It’s not a big surprise. This mixture of government regulations, an ongoing driver shortage and a dramatic increase in the number of motorists and fatal crashes is expected to create a cyclone of challenges for shippers starting this year. The government mandate for elogs goes into effect next December, and there’s also the possibility that legislation mandating speed limiter devices in all trucks could be passed sometime this year.
These new regulations may seem like progress to shippers, but in the eyes of most truck drivers, it feels like “Big Brother” is watching. This unwelcome monitoring does not bode well for an already dwindling supply of experienced truck drivers with good CSA scores. A higher risk for random inspections, accidents from more drivers on the road and higher claims costs means that shippers need to worry about safety and compliance more than ever before to ensure safe, timely deliveries for customers.
WHAT SHIPPERS CAN DO…
If you are a shipper, you may want to consider the following tips to help you navigate this more challenging and higher risk transportation environment.
- Expand hours available for carriers to drop off shipments. If your gates close at 6 p.m. and a driver arrives at 6:30 because of getting caught in traffic, then the driver has to find a place to park and spend the night until the morning, rather than unloading and getting back on the road. This delay can result in the driver missing out on other work and more pay. Limited hours can also result in undue stress on the driver, which could lead to violations for speeding or accidents. Drivers may also decide not to accept further work with your company.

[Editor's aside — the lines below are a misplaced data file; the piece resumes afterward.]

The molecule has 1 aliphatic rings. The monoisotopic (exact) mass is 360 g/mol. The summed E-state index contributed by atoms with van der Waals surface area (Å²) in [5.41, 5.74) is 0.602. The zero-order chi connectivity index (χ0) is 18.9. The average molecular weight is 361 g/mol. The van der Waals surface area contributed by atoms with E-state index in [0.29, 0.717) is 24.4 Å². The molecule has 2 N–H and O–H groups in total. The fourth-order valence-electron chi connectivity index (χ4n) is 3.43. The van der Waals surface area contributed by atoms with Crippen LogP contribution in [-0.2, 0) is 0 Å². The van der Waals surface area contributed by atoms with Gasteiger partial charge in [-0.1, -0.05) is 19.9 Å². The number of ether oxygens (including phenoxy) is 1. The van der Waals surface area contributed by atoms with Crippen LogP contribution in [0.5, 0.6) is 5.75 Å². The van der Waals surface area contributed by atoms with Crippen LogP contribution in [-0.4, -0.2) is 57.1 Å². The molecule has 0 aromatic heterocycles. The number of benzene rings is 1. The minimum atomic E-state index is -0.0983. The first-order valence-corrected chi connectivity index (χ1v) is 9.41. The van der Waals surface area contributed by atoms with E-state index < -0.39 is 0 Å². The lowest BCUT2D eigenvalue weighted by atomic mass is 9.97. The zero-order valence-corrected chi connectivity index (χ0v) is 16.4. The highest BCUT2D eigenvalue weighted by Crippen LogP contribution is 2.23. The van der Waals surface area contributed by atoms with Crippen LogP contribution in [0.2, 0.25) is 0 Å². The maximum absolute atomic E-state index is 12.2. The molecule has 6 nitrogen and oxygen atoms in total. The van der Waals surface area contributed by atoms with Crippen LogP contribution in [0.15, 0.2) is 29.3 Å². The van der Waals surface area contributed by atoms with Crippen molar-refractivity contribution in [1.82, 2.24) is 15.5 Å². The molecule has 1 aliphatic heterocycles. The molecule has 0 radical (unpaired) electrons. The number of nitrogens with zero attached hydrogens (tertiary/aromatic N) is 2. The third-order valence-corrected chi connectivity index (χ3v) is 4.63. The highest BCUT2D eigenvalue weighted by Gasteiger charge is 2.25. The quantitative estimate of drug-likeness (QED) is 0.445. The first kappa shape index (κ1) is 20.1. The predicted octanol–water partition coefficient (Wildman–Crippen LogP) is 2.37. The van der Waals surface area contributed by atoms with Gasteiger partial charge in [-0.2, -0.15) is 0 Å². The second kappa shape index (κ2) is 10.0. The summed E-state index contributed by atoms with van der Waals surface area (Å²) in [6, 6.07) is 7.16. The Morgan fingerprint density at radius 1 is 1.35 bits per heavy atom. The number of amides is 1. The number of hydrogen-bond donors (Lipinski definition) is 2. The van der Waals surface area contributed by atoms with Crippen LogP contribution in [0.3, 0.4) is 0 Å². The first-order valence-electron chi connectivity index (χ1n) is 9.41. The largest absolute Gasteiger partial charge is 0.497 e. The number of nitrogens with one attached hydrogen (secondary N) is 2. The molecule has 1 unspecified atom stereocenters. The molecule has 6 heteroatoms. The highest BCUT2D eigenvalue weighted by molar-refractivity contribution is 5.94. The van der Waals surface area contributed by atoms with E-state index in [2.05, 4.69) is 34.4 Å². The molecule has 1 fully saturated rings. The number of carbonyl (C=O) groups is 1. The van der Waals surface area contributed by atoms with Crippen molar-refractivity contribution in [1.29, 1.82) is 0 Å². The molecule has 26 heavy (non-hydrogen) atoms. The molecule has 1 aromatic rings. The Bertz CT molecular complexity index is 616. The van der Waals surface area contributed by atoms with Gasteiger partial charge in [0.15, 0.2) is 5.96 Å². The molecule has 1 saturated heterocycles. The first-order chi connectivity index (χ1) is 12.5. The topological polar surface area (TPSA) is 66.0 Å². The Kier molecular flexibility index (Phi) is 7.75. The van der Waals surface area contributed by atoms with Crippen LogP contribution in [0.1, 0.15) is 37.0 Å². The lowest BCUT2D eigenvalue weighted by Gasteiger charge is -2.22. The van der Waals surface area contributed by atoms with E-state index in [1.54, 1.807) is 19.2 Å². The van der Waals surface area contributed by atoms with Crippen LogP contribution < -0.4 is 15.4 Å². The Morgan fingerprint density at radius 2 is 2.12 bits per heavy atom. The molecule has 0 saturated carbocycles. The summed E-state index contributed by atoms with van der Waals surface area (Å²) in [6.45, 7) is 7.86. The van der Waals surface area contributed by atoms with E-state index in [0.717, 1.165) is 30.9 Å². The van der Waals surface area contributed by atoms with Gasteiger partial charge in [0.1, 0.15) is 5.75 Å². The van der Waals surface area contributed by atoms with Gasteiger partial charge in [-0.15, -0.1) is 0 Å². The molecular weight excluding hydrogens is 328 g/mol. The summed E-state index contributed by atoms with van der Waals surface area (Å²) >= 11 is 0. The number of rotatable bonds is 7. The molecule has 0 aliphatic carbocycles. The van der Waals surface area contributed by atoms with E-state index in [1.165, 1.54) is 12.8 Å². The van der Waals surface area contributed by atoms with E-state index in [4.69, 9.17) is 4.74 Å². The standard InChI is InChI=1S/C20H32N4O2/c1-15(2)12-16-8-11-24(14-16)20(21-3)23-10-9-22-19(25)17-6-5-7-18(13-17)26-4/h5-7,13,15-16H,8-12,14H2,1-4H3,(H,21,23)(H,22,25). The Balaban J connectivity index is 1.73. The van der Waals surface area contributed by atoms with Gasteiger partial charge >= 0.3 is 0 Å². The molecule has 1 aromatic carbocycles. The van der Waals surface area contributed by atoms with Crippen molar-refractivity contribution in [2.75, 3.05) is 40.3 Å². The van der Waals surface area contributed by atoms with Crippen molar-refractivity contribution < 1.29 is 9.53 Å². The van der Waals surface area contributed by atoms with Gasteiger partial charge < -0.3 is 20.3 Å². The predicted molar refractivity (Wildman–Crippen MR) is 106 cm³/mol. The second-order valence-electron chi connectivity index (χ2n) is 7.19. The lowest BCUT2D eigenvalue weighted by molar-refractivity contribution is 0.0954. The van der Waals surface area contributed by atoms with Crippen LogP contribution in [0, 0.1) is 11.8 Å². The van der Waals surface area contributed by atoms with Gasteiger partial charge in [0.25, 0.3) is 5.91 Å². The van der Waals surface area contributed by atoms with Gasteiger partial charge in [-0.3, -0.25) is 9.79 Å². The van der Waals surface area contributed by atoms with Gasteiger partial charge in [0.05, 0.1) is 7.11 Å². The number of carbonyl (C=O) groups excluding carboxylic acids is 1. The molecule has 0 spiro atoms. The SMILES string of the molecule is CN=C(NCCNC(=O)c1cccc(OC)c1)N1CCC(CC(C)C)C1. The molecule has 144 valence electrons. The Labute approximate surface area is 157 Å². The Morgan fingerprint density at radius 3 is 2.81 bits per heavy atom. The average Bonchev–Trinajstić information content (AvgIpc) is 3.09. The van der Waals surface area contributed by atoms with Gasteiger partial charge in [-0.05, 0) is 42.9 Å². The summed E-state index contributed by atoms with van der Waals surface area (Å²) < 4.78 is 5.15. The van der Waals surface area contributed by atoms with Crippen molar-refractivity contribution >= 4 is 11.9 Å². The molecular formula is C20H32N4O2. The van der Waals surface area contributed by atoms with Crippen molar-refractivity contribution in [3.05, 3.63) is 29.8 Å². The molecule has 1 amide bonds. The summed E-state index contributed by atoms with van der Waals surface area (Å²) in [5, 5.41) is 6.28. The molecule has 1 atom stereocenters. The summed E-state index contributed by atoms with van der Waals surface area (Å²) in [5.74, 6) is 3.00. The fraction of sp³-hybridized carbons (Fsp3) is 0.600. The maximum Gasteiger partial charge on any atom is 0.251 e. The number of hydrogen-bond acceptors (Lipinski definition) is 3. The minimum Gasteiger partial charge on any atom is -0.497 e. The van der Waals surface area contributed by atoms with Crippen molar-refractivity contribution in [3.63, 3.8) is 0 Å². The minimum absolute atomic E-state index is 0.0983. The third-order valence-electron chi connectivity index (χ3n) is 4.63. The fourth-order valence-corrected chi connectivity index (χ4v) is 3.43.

- Provide clear and accurate dispatch information. While the best carriers always measure their load dimensions before hitting the road, it’s equally important for shippers to provide accurate information about the load, size and requirements upfront to avoid mishaps. For example, if the information is inaccurate and permits are required, then the permits end up inaccurate. Even if the carrier catches the mistake when loading the truck, the carrier will have to go through the process of obtaining a new permit with the correct dimensions, which could delay the shipment by days or weeks in some cases.
- Provide the right tie-downs for securement and other support materials for loading. If you have the type of equipment that standard tie-downs may not be enough to secure, then provide the right tie-downs for your carriers when they arrive. A good carrier will not move the load if they feel it is not secured properly with their own tools. If your load is especially high, you might want to consider supplying forklifts instead of ladders, which are a higher risk for injuries. If the pick-up is at a time when there is inclement weather or sub-zero temperatures, you need to let the carrier know if the location has changed or if they need to bring special equipment.